Next is the need of money to fund all the welfare. No amount of taxation is actually able to satisfy this vast need of money. In the end, it all boils down to robbing Peter to pay Paul which is a crime all of us can understand. We have to realize that we are in a very connected global system of nations where one company on being taxed more can easily switch to a more agreeable locale with lesser taxes, provided it gets all the conditions it needs for successfully running its business (if you are not clear with this, look up the 'going galt' phenomenon). After a certain number of talented professionals and companies have gone galt, tax revenues of the country start falling. But the amount to be spent remains the same! So the country would start borrowing money and run heavily into debt. This would involve a long and elaborate procedure of coming out of debt spirals, (use this: click as a primer)

But let us not get too much into the details. Welfarism as we have seen thus far, has grave issues, not only does it only satisfy the material needs of men, it also has other issues associated with it as discussed above. Few have been able to satisfy them. However, people expect help from their government, so if welfarism is evil, how should the government go about it? A simple story that many of us learnt during school days, is that it is better to teach a man to fish rather than giving him a fish everyday. If government wants to help people's lives, it should be towards this goal - making people independent in life. With skills, and with jobs resulting from those skills, people must be able to make out on their own and perhaps satisfactorily answer questions about their existence. Maybe, the government helps in people's material needs too, but that should be for a limited span of time, tied to the above mentioned skill development program and not to make them permanently dependent on it. Essentially, the argument for welfare should be that you can withdraw from the common pool of money only if you are going to pay back into it at a later day through taxes on your newly earned job. Only this sort of welfarism, in my view, is moral.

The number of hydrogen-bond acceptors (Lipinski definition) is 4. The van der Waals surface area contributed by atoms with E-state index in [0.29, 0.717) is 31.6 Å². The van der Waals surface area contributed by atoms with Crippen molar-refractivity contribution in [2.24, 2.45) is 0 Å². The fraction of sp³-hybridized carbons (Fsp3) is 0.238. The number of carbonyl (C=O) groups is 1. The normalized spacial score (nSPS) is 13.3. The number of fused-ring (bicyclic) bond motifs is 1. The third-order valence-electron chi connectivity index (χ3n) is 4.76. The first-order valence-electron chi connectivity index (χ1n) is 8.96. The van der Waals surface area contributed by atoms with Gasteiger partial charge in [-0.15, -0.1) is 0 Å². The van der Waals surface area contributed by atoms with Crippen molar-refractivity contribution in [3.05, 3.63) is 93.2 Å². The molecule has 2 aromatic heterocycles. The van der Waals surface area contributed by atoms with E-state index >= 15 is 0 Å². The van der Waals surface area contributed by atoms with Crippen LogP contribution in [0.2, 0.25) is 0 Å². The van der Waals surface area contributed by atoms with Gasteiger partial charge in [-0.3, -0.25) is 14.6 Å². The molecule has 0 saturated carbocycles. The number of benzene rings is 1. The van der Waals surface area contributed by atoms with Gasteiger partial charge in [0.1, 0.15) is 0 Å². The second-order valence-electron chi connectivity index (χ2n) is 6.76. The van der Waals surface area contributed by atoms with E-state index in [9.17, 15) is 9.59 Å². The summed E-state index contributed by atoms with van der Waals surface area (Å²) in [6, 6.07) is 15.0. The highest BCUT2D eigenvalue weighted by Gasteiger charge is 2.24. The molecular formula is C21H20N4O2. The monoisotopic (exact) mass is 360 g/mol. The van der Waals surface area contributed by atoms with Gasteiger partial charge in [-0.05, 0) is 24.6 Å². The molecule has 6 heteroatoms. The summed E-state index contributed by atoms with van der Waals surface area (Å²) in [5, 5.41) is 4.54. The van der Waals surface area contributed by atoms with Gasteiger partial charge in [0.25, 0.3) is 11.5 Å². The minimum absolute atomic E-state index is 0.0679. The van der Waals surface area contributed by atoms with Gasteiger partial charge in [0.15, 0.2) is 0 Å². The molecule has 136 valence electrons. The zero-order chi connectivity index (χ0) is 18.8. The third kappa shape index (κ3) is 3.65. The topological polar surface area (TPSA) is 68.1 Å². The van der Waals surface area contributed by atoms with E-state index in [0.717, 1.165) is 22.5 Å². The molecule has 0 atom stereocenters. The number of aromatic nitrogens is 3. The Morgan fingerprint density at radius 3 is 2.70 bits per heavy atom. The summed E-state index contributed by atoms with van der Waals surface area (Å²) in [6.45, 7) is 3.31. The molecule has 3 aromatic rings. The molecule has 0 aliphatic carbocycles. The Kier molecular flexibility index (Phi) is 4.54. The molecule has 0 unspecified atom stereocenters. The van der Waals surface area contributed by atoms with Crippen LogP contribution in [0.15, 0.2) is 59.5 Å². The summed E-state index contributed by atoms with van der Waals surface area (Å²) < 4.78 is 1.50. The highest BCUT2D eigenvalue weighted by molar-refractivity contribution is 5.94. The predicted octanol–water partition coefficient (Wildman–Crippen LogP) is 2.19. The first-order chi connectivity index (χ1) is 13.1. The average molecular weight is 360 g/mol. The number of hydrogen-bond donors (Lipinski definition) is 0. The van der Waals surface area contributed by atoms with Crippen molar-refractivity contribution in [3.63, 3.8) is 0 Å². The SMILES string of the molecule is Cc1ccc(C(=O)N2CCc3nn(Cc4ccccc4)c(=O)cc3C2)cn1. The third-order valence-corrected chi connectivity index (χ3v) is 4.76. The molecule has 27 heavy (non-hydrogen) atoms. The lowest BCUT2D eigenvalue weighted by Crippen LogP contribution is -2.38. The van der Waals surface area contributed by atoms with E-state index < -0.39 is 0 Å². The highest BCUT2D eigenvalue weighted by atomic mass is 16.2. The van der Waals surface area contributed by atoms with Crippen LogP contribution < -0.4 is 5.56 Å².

Saturday, June 9, 2012

Is capitalism moral or immoral?

A lot of Indians have some compunctions with capitalism. Because of the ancient Indian ideal of a minimalist lifestyle and sacrifice at some age in life, many are of the view that an interest in monetary profits is bad. A lopsided reading of the scriptures might have had the appeal to make communism and then socialism popular in India during the period of British occupation and later. As compared to them, capitalism has taken a backseat in popular understanding of Indians. 

But if we are to consider the four purushaarthas of Hindu Dharma, (i.e. Dharma, Artha, Kaama and Moksha), the presence of the second purushaartha Artha (money/economics) implies that ancient Indians had never completely given up on money making. Indeed the ideal was to gain money through means of Dharma, i.e. through righteous means. And capitalism can do nothing to hamper that if the society has been already conditioned to be righteous. A basic definition suggests that it is all about private ownership of means of production, and creation of goods and services for profit by private owned enterprises. The profit motive is essential to encourage a player in the market to perform well and when it is rewarded, it is an incentive for good behavior. For our case in this post, we will take free markets as a synonym for capitalism. 

For a pretty basic understanding of some economic ideas, I suggest you read this book. It begins with some essays by Bastiat busting some myths on free markets. Towards the end, there is a section where twenty criticisms of free markets are addressed by Tom Palmer. He starts off addressing the ethical criticism of free markets. For the sake of brevity in our post, we will consider only a few points that largely relate to ethical criticisms:

1) Markets are immoral or amoral: Here the author mentions that markets make people think of advantages, for which people enter into an exchange. The exchange is usually of the type where a product or service is exchanged for money. To enter an exchange, a person has to respect the rightful claims of other people, and they are constrained by morality and law from simply taking stuff they want. To me, this aspect of markets endorse already existing moral sentiments, unless your moral sentiments included taking stuff. Not respecting other people's sentiments would break exchanges, and I am sure people will have no issues dumping the moral offender.